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Posted by on Wednesday, 31 December 2014 in British Film, Film, Studio Canal

 

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Burbage

burbageThere really is an over abundance of plays derived from the stories that surround Shakespeare’s life. Though I am getting a little bored of them, I am nonetheless drawn to further explorations of the context in which the Bard lived, and speculations about his times.

Burbage has been one of the better ones I’ve seen lately. Essentially a one hour rant imagined from the realities of Richard Burbage’s life and the common themes of the actor’s existence, it explores these with some depth and develops a strong image of the man left behind as the great playwrights and actors of the Elizabethan era fell off the twig in the early seventeenth century.

Richard Burbage, for those who’ve either forgotten about him or never heard of him (really?), was an actor who performed lead roles in the premieres of many now-canonical works of Elizabethan drama. Playwrights such as Shakespeare and Marlowe wrote roles with him in mind, and he was owner of the Globe Theatre with his brother.

In this monologue, he engages an imaginary young actor, Tom, who is seeking to continue his acting career past the roles of his youth.

Neil McGarry’s greatest achievement in his performance is creating a believable ‘Tom’ in the auditorium. While I am not a fan of monologues, and the idea of an invisible and inaudible second character in a monologue usually seems extremely naff, I was impressed to find myself fully engaged in the reality of the piece. The result is an engaging performance that gives humble recognition to one of the artists who contributed so much to the golden age of English theatre.

Despite some oddities of accent (which I will happily forgive with the knowledge that the English of Burbage’s day sounded a little more like the modern American accent than modern Received Pronunciation), McGarry was entirely believable and made a strong connection with his audience.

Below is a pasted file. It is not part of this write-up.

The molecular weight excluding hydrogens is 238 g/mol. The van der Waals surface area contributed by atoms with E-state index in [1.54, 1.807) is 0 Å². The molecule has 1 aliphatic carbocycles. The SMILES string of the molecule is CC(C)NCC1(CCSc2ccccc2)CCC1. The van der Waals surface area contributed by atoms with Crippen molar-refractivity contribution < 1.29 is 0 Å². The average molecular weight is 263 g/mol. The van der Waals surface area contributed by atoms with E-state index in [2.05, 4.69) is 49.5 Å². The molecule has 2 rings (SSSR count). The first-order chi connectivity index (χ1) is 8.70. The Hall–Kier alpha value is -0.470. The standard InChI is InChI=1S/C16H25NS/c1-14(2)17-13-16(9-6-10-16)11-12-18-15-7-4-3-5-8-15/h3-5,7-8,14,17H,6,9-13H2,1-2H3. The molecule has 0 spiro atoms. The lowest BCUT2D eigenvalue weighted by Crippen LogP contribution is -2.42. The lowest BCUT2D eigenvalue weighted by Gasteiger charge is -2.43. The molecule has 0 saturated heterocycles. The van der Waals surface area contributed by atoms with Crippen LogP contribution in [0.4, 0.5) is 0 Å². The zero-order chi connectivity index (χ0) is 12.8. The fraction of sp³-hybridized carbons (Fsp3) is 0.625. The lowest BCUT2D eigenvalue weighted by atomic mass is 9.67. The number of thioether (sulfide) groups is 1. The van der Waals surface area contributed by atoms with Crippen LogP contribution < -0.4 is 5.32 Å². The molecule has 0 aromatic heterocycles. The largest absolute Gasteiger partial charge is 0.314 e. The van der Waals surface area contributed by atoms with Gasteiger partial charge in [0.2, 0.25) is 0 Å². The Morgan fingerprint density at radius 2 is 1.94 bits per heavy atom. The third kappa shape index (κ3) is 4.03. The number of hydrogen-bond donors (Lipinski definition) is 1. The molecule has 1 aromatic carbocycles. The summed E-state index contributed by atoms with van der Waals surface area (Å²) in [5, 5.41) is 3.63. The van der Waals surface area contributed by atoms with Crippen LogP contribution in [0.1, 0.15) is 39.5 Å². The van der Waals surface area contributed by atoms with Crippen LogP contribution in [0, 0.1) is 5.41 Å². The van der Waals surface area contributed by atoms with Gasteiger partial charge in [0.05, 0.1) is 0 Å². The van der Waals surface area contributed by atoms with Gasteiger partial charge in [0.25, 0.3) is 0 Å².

This was the last performance at the New York Fringe, but it’s likely to pop up again with the Bay Colony Shakespeare Company, and is worth a look if you’re an artist.

 
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Posted by on Friday, 22 August 2014 in American Theatre, Theatre

 

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Matilda

matildaWhen I left my job at the ACT Chamber of Commerce in March, my colleagues kindly presented me with some cash with which I was to take my daughter to a West End show when we arrived in London. Although I fully intended to do this anyway, it was hardly going to be possible to see every show worth seeing here. The decision, I’m almost ashamed to admit, came down to celebrity. Once I’d seen Tim Minchin‘s name, there was no doubt about whether I would see this show.

I booked for a date early in June shortly after arriving in London, but then found myself cast in The Inner Life of Sophie Taylor, and the performance dates clashed. Reorganising myself around the production company’s overly draconian ticketing rules, I tried again for early July, and promptly forgot about the booking until a little message popped up on my phone a couple of days beforehand. It really is nice to encounter surprises you plant for yourself!

My girl wasn’t all that keen in the lead up. She is, after all, almost a teenager, and therefore doesn’t like things planned for her. I attempted to appeal to her baser instincts by locating a purveyor of chips and gravy (a rare find in London, and never of notable quality), but even then, as we queued for the cheap seats in the nose-bleed section, I endured the Scorn of the Adolescent. Right up until the show started, of course. For a girl who is accustomed much more to fringe and pro-am theatre, it was an engaging spectacle, and the show held her attention throughout (though she denies it).

As one would expect from a show that sells premium tickets in the £100+ range, it was technically brilliant. The continual transformation of the set was enthralling, the performers were almost as hilarious and engaging as Tim Minchin usually is, and though I’d never encountered this particular Roald Dahl tale in literary form, it conveyed all the magic of his other works. Best of all, it was absolutely hilarious! Though the theme is serious, and delivers a strong message about personal efficacy and justice, it is nonetheless an absolute romp.